The Shrewmouse in the Land of the Dead

This story was originally written for my Mythology and Folklore class. 

The shrewmouse, Casrarer, had known, from its very first day on Earth, that he was made by Raven to bring cheer to the world. His lot was to rummage around in the grass, looking for worms and receiving praise for its fuzzy cuteness and little pointy nose. Casrarer thought that he had a lot to look forward to. He ignored the rest of Raven’s conversation with man, thinking it would be of little relevance to him.

Image result for alaska shrew
Shrew. Web Source: Mammal’s Planet.

Unfortunately, the world soon became in need of more cheer than he could supply. The animals he lived among began to disappear at an alarming rate, and man began to fill the tundra. Casrarer scurried over to Paugnar, the bear, to ask him what was going on. “Why are my friends disappearing Paugnar?”

“The humans are killing them for meat,” said Paugnar sadly.

“Oh no!” Casrarer squeaked. “Are we in danger?” His hairless tail quivered in fear.

“Not us,” Paugnar replied. “You are too small and cute, and I am too fierce.”

“But Paugnar, what happens to our friends once they are killed?”

“There is a land of the dead, inhabited by shades. Humans and animals alike will go there. Raven told me that humans will be judged for their treatment of us.”

Casrarer was glad to hear that. He decided that he wanted to see the land of the dead. Perhaps he would meet the shades of his friends.

That night, as he was dreaming, he thought that he had awoken in a new place. He found himself in a village that seemed to have no end, even for a creature larger than a shrew. He wandered around, looking for his friends, and saw some strange sights. In one house, women were beating other people with a large stick. He overheard someone say that these were the shades of dogs, who got their revenge on humans who had beaten them on earth. He supposed that man who had grass growing through his body so that he could not move had pulled up grass while alive.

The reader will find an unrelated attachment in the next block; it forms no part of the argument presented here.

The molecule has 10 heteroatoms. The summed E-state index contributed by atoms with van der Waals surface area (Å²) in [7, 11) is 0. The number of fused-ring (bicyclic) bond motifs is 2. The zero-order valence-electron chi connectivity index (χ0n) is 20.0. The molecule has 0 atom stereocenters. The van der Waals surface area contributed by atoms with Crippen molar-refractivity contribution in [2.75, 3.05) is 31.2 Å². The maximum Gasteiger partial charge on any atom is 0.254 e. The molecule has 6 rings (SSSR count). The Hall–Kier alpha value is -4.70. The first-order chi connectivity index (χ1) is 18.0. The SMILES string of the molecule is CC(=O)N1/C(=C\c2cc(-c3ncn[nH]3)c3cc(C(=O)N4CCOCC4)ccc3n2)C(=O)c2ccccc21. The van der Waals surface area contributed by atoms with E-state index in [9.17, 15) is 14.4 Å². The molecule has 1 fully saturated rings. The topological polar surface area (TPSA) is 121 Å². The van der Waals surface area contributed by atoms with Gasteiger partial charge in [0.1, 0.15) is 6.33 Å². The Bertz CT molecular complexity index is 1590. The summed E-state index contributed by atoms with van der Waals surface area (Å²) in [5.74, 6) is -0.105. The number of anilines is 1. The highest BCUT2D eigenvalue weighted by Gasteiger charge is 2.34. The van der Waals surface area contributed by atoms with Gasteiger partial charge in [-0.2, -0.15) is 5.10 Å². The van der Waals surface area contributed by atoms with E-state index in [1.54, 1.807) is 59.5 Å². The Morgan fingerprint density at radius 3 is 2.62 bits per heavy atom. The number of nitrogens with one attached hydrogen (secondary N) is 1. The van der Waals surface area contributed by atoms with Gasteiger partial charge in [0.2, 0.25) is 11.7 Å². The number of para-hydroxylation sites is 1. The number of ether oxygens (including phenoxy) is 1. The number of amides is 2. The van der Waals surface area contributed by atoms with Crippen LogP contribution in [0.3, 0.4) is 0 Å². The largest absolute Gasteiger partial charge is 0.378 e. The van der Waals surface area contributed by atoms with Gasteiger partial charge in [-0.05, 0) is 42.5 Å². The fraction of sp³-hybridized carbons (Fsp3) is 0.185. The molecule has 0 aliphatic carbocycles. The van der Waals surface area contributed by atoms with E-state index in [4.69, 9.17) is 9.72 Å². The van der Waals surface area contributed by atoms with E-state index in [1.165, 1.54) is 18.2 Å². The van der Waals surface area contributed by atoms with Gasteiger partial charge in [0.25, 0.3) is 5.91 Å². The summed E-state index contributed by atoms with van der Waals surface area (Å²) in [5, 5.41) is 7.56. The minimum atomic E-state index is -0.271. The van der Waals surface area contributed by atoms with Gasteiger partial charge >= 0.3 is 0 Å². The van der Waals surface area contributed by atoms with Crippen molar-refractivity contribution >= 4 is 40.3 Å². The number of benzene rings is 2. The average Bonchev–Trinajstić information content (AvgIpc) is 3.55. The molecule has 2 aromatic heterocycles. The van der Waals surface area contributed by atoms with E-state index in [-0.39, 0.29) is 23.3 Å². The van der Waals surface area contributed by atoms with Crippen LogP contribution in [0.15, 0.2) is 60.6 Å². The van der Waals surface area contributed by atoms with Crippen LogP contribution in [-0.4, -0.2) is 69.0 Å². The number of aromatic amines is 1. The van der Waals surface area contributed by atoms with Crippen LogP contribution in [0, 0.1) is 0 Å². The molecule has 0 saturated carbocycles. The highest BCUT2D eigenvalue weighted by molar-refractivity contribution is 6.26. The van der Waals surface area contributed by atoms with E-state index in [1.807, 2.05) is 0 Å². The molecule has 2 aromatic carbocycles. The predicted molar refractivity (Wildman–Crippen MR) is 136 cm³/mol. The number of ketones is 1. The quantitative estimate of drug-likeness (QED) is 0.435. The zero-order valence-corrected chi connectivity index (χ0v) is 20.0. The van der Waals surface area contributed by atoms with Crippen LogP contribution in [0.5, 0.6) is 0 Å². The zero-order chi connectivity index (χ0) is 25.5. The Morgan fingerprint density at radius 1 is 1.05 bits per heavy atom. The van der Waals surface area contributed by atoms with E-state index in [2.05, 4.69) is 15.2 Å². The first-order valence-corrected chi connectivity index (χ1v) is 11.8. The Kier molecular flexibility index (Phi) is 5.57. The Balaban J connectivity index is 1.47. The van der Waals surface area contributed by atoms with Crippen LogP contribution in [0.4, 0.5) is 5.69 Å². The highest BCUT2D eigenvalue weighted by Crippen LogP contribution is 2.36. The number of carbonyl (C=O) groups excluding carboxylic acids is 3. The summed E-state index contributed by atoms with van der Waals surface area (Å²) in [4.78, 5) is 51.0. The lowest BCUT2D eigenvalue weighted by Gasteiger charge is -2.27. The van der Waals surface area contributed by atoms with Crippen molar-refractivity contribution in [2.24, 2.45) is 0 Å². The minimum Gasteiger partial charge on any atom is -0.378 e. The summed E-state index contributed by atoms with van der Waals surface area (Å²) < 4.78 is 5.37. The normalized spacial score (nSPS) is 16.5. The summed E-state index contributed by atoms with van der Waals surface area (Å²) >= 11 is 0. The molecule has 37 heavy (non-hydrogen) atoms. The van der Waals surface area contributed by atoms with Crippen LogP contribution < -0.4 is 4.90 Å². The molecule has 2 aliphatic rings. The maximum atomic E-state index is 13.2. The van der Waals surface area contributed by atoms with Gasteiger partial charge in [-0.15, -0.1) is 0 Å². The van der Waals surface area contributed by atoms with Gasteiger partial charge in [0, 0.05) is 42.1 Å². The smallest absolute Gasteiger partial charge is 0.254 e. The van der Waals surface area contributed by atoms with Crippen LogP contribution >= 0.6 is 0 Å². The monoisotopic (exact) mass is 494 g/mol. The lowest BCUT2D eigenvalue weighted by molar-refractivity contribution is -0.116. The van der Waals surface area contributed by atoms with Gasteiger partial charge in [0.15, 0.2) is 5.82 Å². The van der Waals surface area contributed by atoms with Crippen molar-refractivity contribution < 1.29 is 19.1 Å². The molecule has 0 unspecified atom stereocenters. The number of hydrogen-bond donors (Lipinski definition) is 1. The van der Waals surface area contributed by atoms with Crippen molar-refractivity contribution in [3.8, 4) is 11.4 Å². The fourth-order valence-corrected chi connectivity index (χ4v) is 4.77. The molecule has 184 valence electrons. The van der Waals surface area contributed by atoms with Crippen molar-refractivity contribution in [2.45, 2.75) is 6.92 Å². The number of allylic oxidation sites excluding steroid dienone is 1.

Soon after, Casrarer did wake up. He was back in the land of the living, feeling relieved that there was a solution to Earth’s problems after death. In the meantime, he would just do his best to bring cheer in the midst of the suffering. He scurried happily away.

Bibliography: Katharine Berry Judson’s Myths and Legends of Alaskalink.

Author’s Note: I combined two stories to create this one. In the creation story, Raven creates the shrewmouse to bring cheer to the earth and the bear so that not all of his creation will be killed by humans. In the land of the dead story, a girl who dies explores the land of the shades. She sees the sights and judgements that Casrarer (which means shrew in Yupik Eskimo and is pronounced Chahs-rah-rayr) sees in his dream. In another story about the land of the dead, someone visits it in a dream, which is how I got the idea for Casrarer to visit it in his dream.

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